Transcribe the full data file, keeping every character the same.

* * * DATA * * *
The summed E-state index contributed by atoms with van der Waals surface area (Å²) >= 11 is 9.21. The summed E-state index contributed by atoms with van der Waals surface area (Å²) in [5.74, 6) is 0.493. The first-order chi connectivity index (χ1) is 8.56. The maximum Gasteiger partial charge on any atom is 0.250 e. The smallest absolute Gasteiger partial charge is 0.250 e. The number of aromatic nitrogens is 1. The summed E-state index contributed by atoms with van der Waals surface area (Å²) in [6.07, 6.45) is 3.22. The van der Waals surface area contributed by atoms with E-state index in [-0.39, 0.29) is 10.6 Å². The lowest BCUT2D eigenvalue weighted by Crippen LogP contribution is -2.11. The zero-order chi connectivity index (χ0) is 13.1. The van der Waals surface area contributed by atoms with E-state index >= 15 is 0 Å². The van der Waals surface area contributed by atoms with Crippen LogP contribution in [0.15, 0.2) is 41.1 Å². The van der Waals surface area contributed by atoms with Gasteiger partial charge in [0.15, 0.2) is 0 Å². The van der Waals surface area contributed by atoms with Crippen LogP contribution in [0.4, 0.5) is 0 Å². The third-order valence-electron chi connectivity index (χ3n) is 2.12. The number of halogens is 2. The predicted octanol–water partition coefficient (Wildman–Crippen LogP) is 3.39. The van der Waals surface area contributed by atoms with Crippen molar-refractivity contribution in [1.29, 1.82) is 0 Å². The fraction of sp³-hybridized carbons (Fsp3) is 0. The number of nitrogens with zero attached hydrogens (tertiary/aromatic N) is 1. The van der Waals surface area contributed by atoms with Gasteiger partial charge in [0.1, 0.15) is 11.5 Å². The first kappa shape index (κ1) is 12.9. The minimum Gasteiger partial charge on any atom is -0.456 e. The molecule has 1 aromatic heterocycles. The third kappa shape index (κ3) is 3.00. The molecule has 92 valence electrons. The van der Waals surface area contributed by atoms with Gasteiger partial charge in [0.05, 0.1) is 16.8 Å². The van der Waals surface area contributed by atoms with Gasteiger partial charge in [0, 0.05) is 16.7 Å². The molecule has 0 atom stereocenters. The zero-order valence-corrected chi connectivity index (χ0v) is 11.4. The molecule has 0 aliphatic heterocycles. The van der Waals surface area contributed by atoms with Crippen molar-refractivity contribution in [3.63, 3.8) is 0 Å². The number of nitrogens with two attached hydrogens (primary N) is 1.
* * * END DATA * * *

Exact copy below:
The summed E-state index contributed by atoms with van der Waals surface area (Å²) >= 11 is 9.21. The summed E-state index contributed by atoms with van der Waals surface area (Å²) in [5.74, 6) is 0.493. The first-order chi connectivity index (χ1) is 8.56. The maximum Gasteiger partial charge on any atom is 0.250 e. The smallest absolute Gasteiger partial charge is 0.250 e. The number of aromatic nitrogens is 1. The summed E-state index contributed by atoms with van der Waals surface area (Å²) in [6.07, 6.45) is 3.22. The van der Waals surface area contributed by atoms with E-state index in [-0.39, 0.29) is 10.6 Å². The lowest BCUT2D eigenvalue weighted by Crippen LogP contribution is -2.11. The zero-order chi connectivity index (χ0) is 13.1. The van der Waals surface area contributed by atoms with E-state index >= 15 is 0 Å². The van der Waals surface area contributed by atoms with Crippen LogP contribution in [0.15, 0.2) is 41.1 Å². The van der Waals surface area contributed by atoms with Gasteiger partial charge in [0.15, 0.2) is 0 Å². The van der Waals surface area contributed by atoms with Crippen LogP contribution in [0.4, 0.5) is 0 Å². The third-order valence-electron chi connectivity index (χ3n) is 2.12. The number of halogens is 2. The predicted octanol–water partition coefficient (Wildman–Crippen LogP) is 3.39. The van der Waals surface area contributed by atoms with Crippen molar-refractivity contribution in [1.29, 1.82) is 0 Å². The fraction of sp³-hybridized carbons (Fsp3) is 0. The number of nitrogens with zero attached hydrogens (tertiary/aromatic N) is 1. The van der Waals surface area contributed by atoms with Gasteiger partial charge in [0.1, 0.15) is 11.5 Å². The first kappa shape index (κ1) is 12.9. The minimum Gasteiger partial charge on any atom is -0.456 e. The molecule has 1 aromatic heterocycles. The third kappa shape index (κ3) is 3.00. The molecule has 92 valence electrons. The van der Waals surface area contributed by atoms with Gasteiger partial charge in [0.05, 0.1) is 16.8 Å². The van der Waals surface area contributed by atoms with Gasteiger partial charge in [0, 0.05) is 16.7 Å². The molecule has 0 atom stereocenters. The zero-order valence-corrected chi connectivity index (χ0v) is 11.4. The molecule has 0 aliphatic heterocycles. The van der Waals surface area contributed by atoms with Crippen molar-refractivity contribution in [3.63, 3.8) is 0 Å². The number of nitrogens with two attached hydrogens (primary N) is 1.